Inspired by Birmingham 2022 Festival’s theme of Nature, programmed around the Commonwealth Games, this display explores our enduring fascination with trees. As some of the most prominent, appealing and even essential features of a landscape, trees have a distinctive presence in works by a great variety of artists. Artists have studied trees to develop their powers of observation, used them as compositional devices and to chart the changing seasons. Perhaps more subtly, they may function as political or legal signs marking, for instance, the boundaries of rural properties. Trees have also been depicted as monuments to history, heritage and culture.
This display begins with the Netherlandish landscape tradition of the 1600s and continues with examples of some of the developments across Western Europe over the next two centuries. Together, these prints and drawings from the Barber’s collection offer some insights into the many roles of, and approaches to, trees over different periods and geographies. The Barber’s paintings can expand this exploration; look out for our landscape paintings, particularly those by Claude and Ruisdael in the Red Gallery. These historic works may inspire us to spend more time outside and to reflect on the importance of trees in our lives. We certainly need to consider more thoughtfully our ever evolving and increasingly perilous relationships with the natural world.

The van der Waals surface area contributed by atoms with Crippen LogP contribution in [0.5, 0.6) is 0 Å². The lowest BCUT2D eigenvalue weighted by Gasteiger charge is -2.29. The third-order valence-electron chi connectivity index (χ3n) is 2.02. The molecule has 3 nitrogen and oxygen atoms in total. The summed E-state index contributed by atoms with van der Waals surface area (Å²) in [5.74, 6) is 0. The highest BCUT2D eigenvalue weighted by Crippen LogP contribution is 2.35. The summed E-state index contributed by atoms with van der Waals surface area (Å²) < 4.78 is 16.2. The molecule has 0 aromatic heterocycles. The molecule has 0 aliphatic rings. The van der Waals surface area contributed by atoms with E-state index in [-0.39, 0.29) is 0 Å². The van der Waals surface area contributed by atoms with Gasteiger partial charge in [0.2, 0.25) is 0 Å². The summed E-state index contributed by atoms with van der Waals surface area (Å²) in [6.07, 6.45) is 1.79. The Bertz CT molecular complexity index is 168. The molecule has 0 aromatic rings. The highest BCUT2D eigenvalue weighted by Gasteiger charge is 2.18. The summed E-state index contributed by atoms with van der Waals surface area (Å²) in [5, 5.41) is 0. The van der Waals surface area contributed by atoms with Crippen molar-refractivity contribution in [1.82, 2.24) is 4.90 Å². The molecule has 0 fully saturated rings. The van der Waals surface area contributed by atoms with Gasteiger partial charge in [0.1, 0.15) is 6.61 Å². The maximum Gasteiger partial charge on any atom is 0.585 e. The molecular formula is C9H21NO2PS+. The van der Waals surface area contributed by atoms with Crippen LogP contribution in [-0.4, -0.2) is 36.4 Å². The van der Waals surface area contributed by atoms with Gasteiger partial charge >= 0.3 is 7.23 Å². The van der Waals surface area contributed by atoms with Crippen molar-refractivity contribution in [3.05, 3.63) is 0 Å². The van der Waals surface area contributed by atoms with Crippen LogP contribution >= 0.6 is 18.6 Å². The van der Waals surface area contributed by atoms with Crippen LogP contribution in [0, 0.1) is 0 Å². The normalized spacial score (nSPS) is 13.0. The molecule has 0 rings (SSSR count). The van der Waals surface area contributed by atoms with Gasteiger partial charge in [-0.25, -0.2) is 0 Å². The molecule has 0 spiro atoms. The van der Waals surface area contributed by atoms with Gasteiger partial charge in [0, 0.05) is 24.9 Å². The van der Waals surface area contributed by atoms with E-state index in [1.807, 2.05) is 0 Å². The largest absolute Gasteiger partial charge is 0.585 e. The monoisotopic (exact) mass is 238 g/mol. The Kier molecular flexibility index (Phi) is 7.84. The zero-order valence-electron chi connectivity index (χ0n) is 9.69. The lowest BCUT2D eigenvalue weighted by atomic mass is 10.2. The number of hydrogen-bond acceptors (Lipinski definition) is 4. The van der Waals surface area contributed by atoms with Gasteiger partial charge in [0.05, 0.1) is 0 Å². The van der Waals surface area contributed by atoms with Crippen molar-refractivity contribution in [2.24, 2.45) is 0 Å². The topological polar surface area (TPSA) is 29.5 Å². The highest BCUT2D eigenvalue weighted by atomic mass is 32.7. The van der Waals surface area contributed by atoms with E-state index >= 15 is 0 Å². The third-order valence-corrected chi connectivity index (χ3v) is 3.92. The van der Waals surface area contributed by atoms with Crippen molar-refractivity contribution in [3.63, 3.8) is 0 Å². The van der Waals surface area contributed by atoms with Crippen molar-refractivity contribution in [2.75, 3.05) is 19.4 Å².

Display curated by Helen Cobby, Assistant Curator
Thank you to Jack Davies, Tree Surgeon, for his insights